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Simplified numerical approach for estimation of effective segregation coefficient at the melt/crystal interface 
Anatoly I. Prostomolotov ^{1}, Nataliya A. Verezub ^{2}, Alexey E. Voloshin ^{3} 
1. Institute for Problems in Mechanics of RAS (IPMECH), Vernadskogo prospect 101, bl. 1, Moscow 119526, Russian Federation 
Abstract 
The effective segregation coefficient – K_{eff} is an important parameter for the analysis of a dopant inhomogeneity in crystals grown from a melt. Its value depends on a structure and intensity of a melt flow, which substantially affect on a dopant flux from a melt into a crystal. The estimations of K_{eff} value were done in many publications on the basis of two main approaches. The former of these approaches is quite simple, and therefore it is the most widely used in technological practice [1]. Its basis is the analytical expressions for calculation of K_{eff}, which is determined by the value of flow velocity near the melt/crystal interface, according to some analytical hydrodynamic formulas [23]. The second approach is based on the complete numerical simulation of crystallization process, requiring specialized program codes, large computational cost and high user qualification [46]. This work describes an intermediate approach for Bridgman GaSb(Te) crystal growth in microgravity [7]. For its implementation the numerical modeling is required, too. But it is much less costly than in second case. Its basis is a simplified model of convective heat and mass transfer in a melt on the assumption of a flat moving melt/crystal interface with taking into account of dopant flux from a melt into a crystal [8]. The crystallization process is considered for the constant velocity of the melt/crystal interface V_{S} in a flat melt layer of thickness D and length L at gravitational field g for following thermal conditions: T_{S} = 985 K (the melting point) and different values of T_{w} = 996 ¸ 1057 K (Fig. 1), which determine the variation of longitudinal temperature gradient. The equations of NavierStokesBoussinesq and heat and mass transfer in a melt may be written in the coordinate system associated with moving melt/crystal interface [8]. By solution of this system the velocity vector V, pressure P, temperature T, the dopant concentration C depending on the spatial coordinates and time are determined.
Fig. 1. Scheme of the simplified model: thermal boundary conditions, V_{S} – velocity of the melt/crystal interface, and the direction of melt flow (dashed line). On the boundaries of a melt: V = 0 and T is defined as shown in Fig. 1. The initial concentration of dopant in a melt: C = Co. The boundary conditions for dopant concentration are following: Dgrad(C) = (1 – K_{o})V_{S}C – at the melt/crystal interface, and C = 0 – for all other boundaries in the case of a continuous crystallization for a whole ingot length. For a GaSb (Te) melt the physical parameters were following: kinematic viscosity visc=0.0032 cm^{2}/s, thermal conductivity 1.02*10^{6} erg/cmKs, heat capacity 3.3*10^{6} erg/gK, thermal expansion coefficient b=9.6*10^{5} 1/K, tellurium diffusion coefficient D = 5*10^{5} cm^{2}/s, and equilibrium segregation coefficient K_{o} = 0.37. Crystallization rate was constant: V_{S} = 3*10^{4} cm/s, and microgravity was varied: g/g_{o} = 1.6*10^{5}  2.2*10^{3}; g_{o} = 980 cm/s^{2}. Desired value of the effective segregation coefficient is calculated by following formula: K_{eff} = K_{o}<C>/C_{o}, where <C> is an average dopant concentration at the melt/crystal interface. In this work the more simplified variant of the model was applied, which corresponds to the calculation of a discrete stage of crystallization (D = 1.5 cm, L = 4 cm), and the condition C = C_{o} at x = L (Fig. 1). The parametric calculations were carried out with the use of widespread program code AnsysFluent [9], which was supplemented by the author subroutines in C++ taking into account of crystallization model [8]. Numerical results have been compared with those of analytical models [2,3] and data of semianalytic model [8], in which the equation for dopant concentration is solved numerically at the analytical velocity field in a melt: V_{x}(x,y) = (Gr/6)[1/4 – (y – 1/2)^{2}](y – 1/2){1 – eαx[cos(βx) + (α/β)sin(βx)]}, V_{y}(x,y) = (Gr/24)[1/4 – (y – 1/2)^{2}]eαx(α2/β + β)sin(βx). Here: α=4.15, β=2.286, and Grashof’s number Gr=gb[(T_{W}T_{S})/L]D^{4}/visc^{2}.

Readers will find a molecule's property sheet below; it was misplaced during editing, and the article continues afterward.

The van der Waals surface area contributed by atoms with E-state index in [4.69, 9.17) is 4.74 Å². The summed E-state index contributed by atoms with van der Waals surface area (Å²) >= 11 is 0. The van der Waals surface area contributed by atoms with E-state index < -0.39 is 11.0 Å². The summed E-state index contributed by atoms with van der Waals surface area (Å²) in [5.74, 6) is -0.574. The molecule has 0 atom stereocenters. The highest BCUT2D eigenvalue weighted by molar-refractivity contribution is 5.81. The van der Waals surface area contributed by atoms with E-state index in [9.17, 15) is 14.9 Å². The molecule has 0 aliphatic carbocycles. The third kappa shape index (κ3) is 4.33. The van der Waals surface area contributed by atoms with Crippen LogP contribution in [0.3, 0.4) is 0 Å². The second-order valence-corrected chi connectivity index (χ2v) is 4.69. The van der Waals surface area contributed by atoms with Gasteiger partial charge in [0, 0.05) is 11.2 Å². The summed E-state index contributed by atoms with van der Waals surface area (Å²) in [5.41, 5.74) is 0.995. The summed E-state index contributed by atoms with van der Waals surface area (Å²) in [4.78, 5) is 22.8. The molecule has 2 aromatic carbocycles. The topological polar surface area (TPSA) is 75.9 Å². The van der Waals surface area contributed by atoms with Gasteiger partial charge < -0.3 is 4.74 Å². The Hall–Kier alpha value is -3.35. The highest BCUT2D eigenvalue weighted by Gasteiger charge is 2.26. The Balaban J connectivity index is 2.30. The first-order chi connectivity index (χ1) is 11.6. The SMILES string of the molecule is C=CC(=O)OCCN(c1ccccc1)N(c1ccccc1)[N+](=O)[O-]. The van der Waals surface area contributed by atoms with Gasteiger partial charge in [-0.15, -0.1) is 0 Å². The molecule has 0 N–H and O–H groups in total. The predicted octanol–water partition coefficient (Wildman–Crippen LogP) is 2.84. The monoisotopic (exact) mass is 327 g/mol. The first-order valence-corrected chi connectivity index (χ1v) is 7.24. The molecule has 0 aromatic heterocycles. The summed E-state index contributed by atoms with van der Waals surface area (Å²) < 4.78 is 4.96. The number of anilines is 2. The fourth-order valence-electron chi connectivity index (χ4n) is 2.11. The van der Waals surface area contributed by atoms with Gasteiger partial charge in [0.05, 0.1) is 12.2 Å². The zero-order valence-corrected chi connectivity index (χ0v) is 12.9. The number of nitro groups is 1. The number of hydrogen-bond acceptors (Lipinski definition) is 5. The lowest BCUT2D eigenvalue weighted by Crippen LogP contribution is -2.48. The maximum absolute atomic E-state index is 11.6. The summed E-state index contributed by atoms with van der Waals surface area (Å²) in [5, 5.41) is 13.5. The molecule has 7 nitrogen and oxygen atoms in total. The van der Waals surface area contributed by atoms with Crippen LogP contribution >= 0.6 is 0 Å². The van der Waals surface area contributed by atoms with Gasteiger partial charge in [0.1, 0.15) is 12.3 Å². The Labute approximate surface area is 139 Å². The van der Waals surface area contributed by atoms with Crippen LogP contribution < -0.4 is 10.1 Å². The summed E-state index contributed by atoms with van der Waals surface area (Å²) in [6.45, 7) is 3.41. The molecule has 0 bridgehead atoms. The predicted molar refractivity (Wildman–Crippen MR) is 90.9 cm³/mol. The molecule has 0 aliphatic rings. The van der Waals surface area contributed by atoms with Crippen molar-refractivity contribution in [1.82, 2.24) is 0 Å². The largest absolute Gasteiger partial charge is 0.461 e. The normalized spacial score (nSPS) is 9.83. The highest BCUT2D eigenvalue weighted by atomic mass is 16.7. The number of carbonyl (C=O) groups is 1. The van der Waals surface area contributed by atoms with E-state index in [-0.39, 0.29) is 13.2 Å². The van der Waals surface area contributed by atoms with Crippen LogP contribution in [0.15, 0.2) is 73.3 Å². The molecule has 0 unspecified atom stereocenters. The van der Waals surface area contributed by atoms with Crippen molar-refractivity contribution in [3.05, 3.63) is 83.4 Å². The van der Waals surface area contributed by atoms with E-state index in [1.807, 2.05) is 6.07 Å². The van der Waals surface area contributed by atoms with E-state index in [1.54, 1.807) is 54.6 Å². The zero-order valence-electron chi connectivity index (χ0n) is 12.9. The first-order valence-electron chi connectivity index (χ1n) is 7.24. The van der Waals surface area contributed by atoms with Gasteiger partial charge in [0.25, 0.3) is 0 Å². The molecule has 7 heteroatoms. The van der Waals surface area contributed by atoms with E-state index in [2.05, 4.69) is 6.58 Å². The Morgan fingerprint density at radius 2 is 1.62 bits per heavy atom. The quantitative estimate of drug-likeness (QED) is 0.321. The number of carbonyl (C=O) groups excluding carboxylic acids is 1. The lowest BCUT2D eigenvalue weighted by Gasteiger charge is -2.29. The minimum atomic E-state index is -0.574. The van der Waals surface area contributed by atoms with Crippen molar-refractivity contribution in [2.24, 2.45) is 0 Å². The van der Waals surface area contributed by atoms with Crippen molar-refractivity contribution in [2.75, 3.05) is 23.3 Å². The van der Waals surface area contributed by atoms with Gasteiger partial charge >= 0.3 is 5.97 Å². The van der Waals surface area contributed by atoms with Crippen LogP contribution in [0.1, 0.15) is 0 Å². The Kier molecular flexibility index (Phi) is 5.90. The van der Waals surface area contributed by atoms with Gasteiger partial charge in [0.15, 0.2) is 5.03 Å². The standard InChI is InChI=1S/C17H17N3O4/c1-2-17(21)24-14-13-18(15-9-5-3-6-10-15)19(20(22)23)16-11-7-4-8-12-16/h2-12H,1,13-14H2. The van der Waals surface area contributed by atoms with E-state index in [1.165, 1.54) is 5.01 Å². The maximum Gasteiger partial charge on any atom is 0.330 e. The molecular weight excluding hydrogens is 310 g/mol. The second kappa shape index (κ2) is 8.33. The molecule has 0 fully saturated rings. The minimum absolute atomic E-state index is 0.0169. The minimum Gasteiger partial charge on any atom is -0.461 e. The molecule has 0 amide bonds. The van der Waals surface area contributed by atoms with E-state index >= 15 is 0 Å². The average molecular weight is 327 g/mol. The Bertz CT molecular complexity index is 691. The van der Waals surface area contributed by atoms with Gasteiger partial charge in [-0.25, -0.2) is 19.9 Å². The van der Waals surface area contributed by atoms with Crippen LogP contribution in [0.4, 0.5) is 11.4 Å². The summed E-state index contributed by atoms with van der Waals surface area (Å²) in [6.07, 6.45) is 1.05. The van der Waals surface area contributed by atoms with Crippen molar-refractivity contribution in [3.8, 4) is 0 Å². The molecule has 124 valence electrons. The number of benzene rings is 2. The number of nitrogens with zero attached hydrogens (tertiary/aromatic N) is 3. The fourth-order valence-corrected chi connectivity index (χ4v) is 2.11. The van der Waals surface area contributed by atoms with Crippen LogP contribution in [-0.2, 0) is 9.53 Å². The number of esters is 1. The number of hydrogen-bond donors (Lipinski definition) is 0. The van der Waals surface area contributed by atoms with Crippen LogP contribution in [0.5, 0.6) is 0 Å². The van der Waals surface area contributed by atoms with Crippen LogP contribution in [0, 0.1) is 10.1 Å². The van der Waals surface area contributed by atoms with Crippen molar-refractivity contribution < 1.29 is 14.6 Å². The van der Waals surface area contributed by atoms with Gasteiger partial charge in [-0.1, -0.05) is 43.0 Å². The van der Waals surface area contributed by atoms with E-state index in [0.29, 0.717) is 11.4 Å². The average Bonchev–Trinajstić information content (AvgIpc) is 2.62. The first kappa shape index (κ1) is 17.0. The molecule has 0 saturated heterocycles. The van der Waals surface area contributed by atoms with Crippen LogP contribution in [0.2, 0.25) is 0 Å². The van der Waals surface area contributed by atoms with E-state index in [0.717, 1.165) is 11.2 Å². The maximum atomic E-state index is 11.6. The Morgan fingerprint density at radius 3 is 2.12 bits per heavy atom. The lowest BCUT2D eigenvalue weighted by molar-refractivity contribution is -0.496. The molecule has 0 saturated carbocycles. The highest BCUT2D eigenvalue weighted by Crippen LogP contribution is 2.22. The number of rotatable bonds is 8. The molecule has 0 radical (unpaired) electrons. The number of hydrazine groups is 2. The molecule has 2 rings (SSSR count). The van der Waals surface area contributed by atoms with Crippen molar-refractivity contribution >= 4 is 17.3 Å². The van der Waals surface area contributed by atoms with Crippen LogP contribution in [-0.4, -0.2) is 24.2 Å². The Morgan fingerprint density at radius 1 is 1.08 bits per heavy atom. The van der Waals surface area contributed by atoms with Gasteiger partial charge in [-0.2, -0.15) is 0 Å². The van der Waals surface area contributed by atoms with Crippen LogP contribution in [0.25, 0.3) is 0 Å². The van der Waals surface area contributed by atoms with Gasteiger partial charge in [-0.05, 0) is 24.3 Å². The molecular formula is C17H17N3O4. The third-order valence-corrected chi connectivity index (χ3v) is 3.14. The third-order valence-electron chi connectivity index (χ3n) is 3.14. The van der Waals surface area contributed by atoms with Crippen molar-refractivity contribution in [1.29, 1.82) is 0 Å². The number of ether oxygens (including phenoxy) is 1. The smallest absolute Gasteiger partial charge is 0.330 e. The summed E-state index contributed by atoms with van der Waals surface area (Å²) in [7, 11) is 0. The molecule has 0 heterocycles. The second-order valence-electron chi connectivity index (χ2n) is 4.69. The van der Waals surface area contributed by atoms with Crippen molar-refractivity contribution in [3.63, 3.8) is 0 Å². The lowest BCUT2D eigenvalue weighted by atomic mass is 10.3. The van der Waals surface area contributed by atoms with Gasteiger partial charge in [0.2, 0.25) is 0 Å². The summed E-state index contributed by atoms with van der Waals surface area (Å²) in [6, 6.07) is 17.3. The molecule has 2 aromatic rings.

Fig. 2. The dependences of effective segregation coefficient K_{eff} upon maximum velocity V_{max} in a melt: 1 – the simplified model, 2 and 3 – the estimations by [2] with different formulas for the diffusion layer thickness, 4, 5 – the estimations by [3] and [8] respectively. Fig. 2 illustrates the dependences of K_{eff} upon maximum velocity V_{max} in a melt as calculated by simplified model – 1, in accordance with [2] for the different formulas of the diffusion layer thickness – 2, 3, by formula [3] – 4, and with application of the analytical hydrodynamic model [8] – 5. May be noted the discrepancies of various analytical estimations of K_{eff} depending upon V_{max}. It is explained by an ambiguity at the choice of the formula for V_{max} in [2,3] and the approximate velocity field in [8], which corresponds to the thermal convection in a semiinfinite layer. By means of simplified approach (see 1 in Fig. 2) the best analytical model  2 of [2] has been selected for the analysis of measured tellurium concentration [1] in GaSb crystal, grown in microgravity conditions [7]. ACKNOWLEDGMENTS We thank the Russian Foundation for Basic Research for the support of projects: 110800966, 120201126. References [1] Voloshin A.E., Nishinaga T., Ge P. et al. Te distribution in space grown GaSb // J. Cryst. Growth. 2002. V. 234. P. 1224. [2] Burton J.A., Prim R.C., Slichter W.P. The distribution of solute in crystals grown from the melt. Part I. Theoretical // J. Chem. Phys. 1953. V. 21. N 11. P.19871991. [3] Ostrogorsky A.G., Muller G. A model of effective segregation coefficient, accounting for convection in the solute layer at the growth interface // J. Cryst. Growth. 1992. V. 121. P. 587598. [4] Lan C.W., Lee I.F., Yeh B.C. Threedimensional analysis of flow and segregation in vertical Bridgman crystal growth under axial and transversal magnetic fields // J. Cryst. Growth. 2003. V. 254. P. 503–515. [5] Verezub N.A., Marchenko M.P., Nutsubidze M.N., Prostomolotov A.I. Inluence of convective heat transfer on crystalmelt interface for Stockbarger method with step heater // Growth of Crystals. 1996. V. 20. New York: Consultants Bureau. P. 129138. [6] Strelov V.I., Zakharov B.G., Sidorov V.S. et al. Mathematical Modeling and Experimental Investigation of the Effect of Temperature Gradients on Crystallization Processes under Terrestrial and Space Conditions // Crystallography Reports. 2005. V. 50. N 3. P. 490498. [7]Ge P., Nishinaga T., Huo C. et al. Recrystallization of GaSb under microgravity during China returnable satellite No. 14 mission // Microgravity Q. 1993.V.3. N 24. P. 161165. [8] Polezhaev V.I., Bune A.V., Verezub N.A. et al. Mathematical Modeling of Convective Heat and Mass Transfer on the Basis of Navier–Stokes Equations. Moscow: Nauka. 1987. 272 p. [in Russian]. [9] ANSYS FLUENT Tutorial Guide: Release 14.0, ANSYS Inc. 2011.